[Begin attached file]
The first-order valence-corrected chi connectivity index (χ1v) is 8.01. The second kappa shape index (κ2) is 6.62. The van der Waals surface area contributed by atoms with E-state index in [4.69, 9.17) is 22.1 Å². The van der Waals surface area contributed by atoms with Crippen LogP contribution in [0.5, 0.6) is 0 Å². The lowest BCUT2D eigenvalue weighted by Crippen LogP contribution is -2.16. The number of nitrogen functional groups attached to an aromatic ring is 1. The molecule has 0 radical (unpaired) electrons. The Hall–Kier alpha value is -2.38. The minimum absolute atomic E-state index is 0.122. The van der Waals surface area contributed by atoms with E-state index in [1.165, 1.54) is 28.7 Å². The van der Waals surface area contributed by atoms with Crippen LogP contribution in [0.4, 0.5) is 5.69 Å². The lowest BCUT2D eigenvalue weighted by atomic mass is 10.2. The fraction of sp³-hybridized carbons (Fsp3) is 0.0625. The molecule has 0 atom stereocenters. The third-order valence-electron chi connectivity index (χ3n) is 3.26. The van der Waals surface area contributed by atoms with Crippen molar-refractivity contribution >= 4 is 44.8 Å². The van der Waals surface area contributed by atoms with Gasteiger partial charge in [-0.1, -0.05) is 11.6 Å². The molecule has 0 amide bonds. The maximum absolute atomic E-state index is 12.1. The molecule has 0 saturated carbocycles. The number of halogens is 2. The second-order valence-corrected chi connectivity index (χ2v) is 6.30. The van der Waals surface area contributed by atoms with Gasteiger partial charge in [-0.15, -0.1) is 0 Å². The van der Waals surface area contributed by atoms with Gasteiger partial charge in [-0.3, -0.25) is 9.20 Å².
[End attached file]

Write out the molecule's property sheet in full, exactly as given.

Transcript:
The first-order valence-corrected chi connectivity index (χ1v) is 8.01. The second kappa shape index (κ2) is 6.62. The van der Waals surface area contributed by atoms with E-state index in [4.69, 9.17) is 22.1 Å². The van der Waals surface area contributed by atoms with Crippen LogP contribution in [0.5, 0.6) is 0 Å². The lowest BCUT2D eigenvalue weighted by Crippen LogP contribution is -2.16. The number of nitrogen functional groups attached to an aromatic ring is 1. The molecule has 0 radical (unpaired) electrons. The Hall–Kier alpha value is -2.38. The minimum absolute atomic E-state index is 0.122. The van der Waals surface area contributed by atoms with E-state index in [1.165, 1.54) is 28.7 Å². The van der Waals surface area contributed by atoms with Crippen LogP contribution in [0.4, 0.5) is 5.69 Å². The lowest BCUT2D eigenvalue weighted by atomic mass is 10.2. The fraction of sp³-hybridized carbons (Fsp3) is 0.0625. The molecule has 0 atom stereocenters. The third-order valence-electron chi connectivity index (χ3n) is 3.26. The van der Waals surface area contributed by atoms with Crippen molar-refractivity contribution >= 4 is 44.8 Å². The van der Waals surface area contributed by atoms with Gasteiger partial charge in [-0.1, -0.05) is 11.6 Å². The molecule has 0 amide bonds. The maximum absolute atomic E-state index is 12.1. The molecule has 0 saturated carbocycles. The number of halogens is 2. The second-order valence-corrected chi connectivity index (χ2v) is 6.30. The van der Waals surface area contributed by atoms with Gasteiger partial charge in [-0.15, -0.1) is 0 Å². The van der Waals surface area contributed by atoms with Gasteiger partial charge in [-0.3, -0.25) is 9.20 Å².